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Emily Gare, Tara Silcock, and Lachlan Sukroo perform a ‘precarious’ shoulder balance. Rob Blackburn

Circus Oz serves spectacle in garden-inspired Precarious

Circus Oz is 40 years old. Some shows in the company’s extraordinary history of annual productions stand out in memory for the comic play, the political commentary, the outrageousness. The circus form is distinguished by the effort to connect with the audience and Circus Oz has always excelled at creating connections.

Even with a subversive undertow to the company’s work, it generates affectionate loyalty among audiences and this partly explains its longevity. Circus Oz fosters a sense of community in Melbourne, and among the hundreds of performers who have worked with the company over decades.

Precarious is the first of three new Circus Oz shows in 2018 as the company undergoes a process of artistic renewal, and it will work with an orchestra and a rock band in shows opening later in the year. Precarious, directed by Rob Tannion and Kate Fryer, presented the Circus Oz ensemble in a thematically linked production of acrobatic display. Its young performers will have grown up with contemporary circus — in contrast to earlier generations of Circus Oz performers who helped invent it.

Dylan Singh and Jon Bonaventura. Rob Blackburn

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While circus arts have become synonymous with the famous larger companies including Circus Oz and particularly Cirque du Soleil, there are numerous accomplished acrobatic troupes. Segments of Precarious reminded me of a show by the Canadian Les 7 Doigts de la Main (7 Fingers) presenting interchangeable performers in pared-back acrobatics with minimal theatrical artifice. But Circus Oz continues to engage an audience through circus spectacle.

While Precarious delivered a more harmonious, balanced group of acrobatic performers in contrast to the rambunctious argumentative characters of yesteryear, it retained the company’s trademark tone of cheerful fun and silliness. The production may not be vintage Circus Oz but it did offer a different type of viable small tent show, and it was developed in partnership with the Royal Botanic Gardens Victoria.

Hence the narrative about the loss of fertility in the Ministry of Seed Management, Nature Division, and the urgent search for a fertile seed. This is a short show clearly intended for family audiences during the school holidays and, in the interests of audience renewal, this production will especially please the younger members of the family.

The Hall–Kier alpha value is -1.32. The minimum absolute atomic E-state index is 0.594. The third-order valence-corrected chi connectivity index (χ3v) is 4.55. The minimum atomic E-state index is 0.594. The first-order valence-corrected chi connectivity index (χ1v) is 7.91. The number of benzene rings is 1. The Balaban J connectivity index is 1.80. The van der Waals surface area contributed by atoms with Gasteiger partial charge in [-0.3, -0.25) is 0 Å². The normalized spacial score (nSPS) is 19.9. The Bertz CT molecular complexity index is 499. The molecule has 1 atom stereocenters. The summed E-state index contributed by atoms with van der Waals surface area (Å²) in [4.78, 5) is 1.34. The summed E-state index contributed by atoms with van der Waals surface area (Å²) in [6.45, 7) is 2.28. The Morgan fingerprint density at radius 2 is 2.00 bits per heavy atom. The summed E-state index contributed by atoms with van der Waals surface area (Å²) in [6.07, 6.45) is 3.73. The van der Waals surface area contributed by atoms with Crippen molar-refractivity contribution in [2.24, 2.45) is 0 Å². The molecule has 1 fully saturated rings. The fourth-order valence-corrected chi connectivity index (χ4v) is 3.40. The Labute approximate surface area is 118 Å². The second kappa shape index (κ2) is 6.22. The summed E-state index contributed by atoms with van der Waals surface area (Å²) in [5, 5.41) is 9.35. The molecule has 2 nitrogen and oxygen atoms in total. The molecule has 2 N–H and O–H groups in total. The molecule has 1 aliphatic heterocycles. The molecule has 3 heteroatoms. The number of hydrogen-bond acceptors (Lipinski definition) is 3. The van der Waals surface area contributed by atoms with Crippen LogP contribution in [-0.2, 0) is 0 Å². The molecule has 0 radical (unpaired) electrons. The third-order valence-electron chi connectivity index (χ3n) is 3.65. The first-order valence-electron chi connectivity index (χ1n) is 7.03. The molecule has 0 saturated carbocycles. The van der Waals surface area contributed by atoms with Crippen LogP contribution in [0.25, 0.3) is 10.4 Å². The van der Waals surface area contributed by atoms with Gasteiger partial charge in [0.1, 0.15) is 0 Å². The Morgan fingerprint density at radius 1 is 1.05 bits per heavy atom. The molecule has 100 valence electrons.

Uncle Colin Hunter’s powerful, heartfelt welcome to country opened Precarious on June 30. The performers who had greeted the audience reappeared in costumes with a retro-look suggesting a turn-of-the-20th-century circus. As they balanced, tumbled and leaped forward in acrobatic falls and catches, they used cardboard boxes and then wooden boxes as apparatus.

Tara Silcock in Circus Oz’s Precarious. Rob Blackburn

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But it was the various combinations of two and three person-high, standing shoulder balances that were the highlights of the action. There were familiar acts such as foot juggling or ball juggling or hula hoops while other acts such as a swinging pole were less typical. In a metaphoric effect the trapeze turned into a lift in a building at the press of an imaginary button.

There were recognizable character-types: a scientist appearing through a trap door; a mailman delivering a seed packet with difficulty. The newly discovered seed was hidden up a hollow pole and then inadvertently swallowed by the female clown working in a slapstick duo and had to be recovered. In the one direct concession to adults-only Circus Oz, Emily Gare appeared with an innocuous lunch box and took out the hardware to hammer a nail up her nose.

Precarious presented fluid acrobatic action as male performers moved with sensuous lightness and female performers inverted the body’s axis in angular handstand balances. This action will inspire younger audience members to want to run off and join a circus skills class after school.

A scaled down two-person band accompanied throughout drawing the focus during its jazz influenced score and live vocals. Aerial acts included Tania Cervantes Chamorro’s demanding aerial sling act with its adjustable configurations, which she made seem simple and completely effortless so that a spectator felt like he or she could easily join her in the air. Overall, Precarious was an enjoyable show.

The use of facial and gestural pantomime is a stylistic choice that may work better for younger audiences. Those expecting the company’s confrontational style might have been bemused and because it was possible to miss the short verbal statement about the loss of seed fertility that underpinned the gentle clowning action.

For anyone looking for Circus Oz legends, Tim Coldwell was entertaining – right way up – by selling programs, and Matt Wilson by selling popcorn. This show might have shifted away from the political outrage and larrikin shock value of the early Circus Oz repertoire, but it offered instead the dynamic strength of a younger generation of circus performers working in equitable unison demonstrating a new type of politic of shared co-operation. Precarious suggested Circus Oz is 40 years young.

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